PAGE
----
Royal Wives At War
Friday 8th January, 9.00pm
Elizabeth Bowes-Lyon and Wallis Simpson, respectively the spouses of George VI and Edward VIII, didn’t much care for each other. Built around dramatised monologues set in 1967, this drama-documentary finds the two women looking back at the roots of their feud, in the abdication crisis of 1936.
Drama: How To Flee From Sorrow
Saturday 9th January, 2.30pm
The life of 17th-century Italian composer Alessandro Stradella (1639–82) was colourful to the point of being scandalous, and he was eventually stabbed to death. All of which makes him a glorious subject for writer Frank Cottrell-Boyce, whose drama findsits main focus in the musician’s affair with Agnese, the ‘niece’ of the Doge of Venice.
Sunday Feature: Literary Pursuits
Sunday 10th January, 6.45pm
Sarah Dillon turns literary detective to look at the story behind the writing of Great Expectations. Why did Charles Dickens write the novel so quickly? And why did he change the ending? Also this week, Dickensian (BBC One, Wednesday 13th January and Thursday 14th January, 8.00pm) continues, and finds Edward Barbary attracting the professional attention of Inspector Bucket.
Episode two of the Andrew Davies-scripted adaptation of Tolstoy’s epic novel and the Russian military is seemingly edging things against the forces of Napoleon. But as Andrei and Nikolai boast of their involvement at the front, are events about to take a turn for the worse for the army?
The Ever Widening War
Monday 11th January, 1.45pm
Over five weekday episodes, Christopher Clark considers how the First World War became a truly global conflict. He begins by framing 1914–18 as a conflict of empires. Subsequent episodes deal with such subjects as how the Ottoman Empire’s entry into the war shaped the history of the Middle East.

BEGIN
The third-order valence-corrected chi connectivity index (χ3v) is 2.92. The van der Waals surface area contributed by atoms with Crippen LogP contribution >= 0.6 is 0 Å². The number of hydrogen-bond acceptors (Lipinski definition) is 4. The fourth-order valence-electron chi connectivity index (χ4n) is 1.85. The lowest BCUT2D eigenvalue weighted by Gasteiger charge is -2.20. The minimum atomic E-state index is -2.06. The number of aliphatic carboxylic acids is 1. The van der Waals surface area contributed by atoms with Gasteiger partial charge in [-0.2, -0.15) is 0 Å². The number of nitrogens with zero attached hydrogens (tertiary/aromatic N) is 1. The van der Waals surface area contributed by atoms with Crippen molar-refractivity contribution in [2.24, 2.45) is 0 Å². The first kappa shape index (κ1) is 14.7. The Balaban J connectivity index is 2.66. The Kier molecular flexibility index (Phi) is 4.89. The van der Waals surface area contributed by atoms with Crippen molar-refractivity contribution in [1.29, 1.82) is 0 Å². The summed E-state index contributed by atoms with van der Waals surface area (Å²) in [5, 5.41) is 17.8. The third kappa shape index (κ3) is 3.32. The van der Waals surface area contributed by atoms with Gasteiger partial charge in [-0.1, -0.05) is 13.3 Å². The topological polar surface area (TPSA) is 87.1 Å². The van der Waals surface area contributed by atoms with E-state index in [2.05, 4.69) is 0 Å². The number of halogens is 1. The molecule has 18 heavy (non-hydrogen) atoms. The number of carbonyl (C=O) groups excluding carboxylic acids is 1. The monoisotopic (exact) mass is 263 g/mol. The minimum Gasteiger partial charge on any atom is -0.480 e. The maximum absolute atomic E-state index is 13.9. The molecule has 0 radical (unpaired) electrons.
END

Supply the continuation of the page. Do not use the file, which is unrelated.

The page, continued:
Immortal Egypt with Joann Fletcher
Monday 11th January, 9.00pm
What with climate change, political upheaval and famine, the pyramid age didn’t end well. As Joann Fletcher relates in the second episode of her series charting Ancient Egypt’s history, the kingdom fractured. But from the ashes of civil war, a new state would eventually arise.
Tuesday 12th January, 8.00pm
The living history series jumps to 1870, and charts life in an urban bakery. Although it’s the height of the Industrial Revolution, labour is cheap so the bakers find themselves still kneading by hand. Expect a minor rebellion on the subject of the adulterants our forebears added to their daily loaves.
Empire of the Tsar: Romanov Russia with Lucy Worsley
Wednesday 13th January, 9.00pm
Continuing her series on Russia’s ruling family, Lucy Worsley reaches the 18th century and the reign of Catherine the Great. It’s a tale of a powerful and passionate woman who was in many respects a moderniser, yet who struggled to introduce deeper reforms. The programme also charts Napoleon’s invasion of Russia.
Wednesday 13th January, 9.00pm
The series looking at significant events in the history of science continues with the story of how fish sparked humankind’s interest in electricity. As Naomi Alderman relates, the electric eel was a vital source of inspiration for Alessandro Volta, who invented the battery in 1800.
Dan Jones’s energetic retelling of the War of the Roses reaches 1461, when Edward IV took Henry VI’s throne. It was Richard Neville, Earl of Warwick, who was kingmaker. Was Warwick really, as is often said, later consumed by a lust for power that would prove disastrous for England?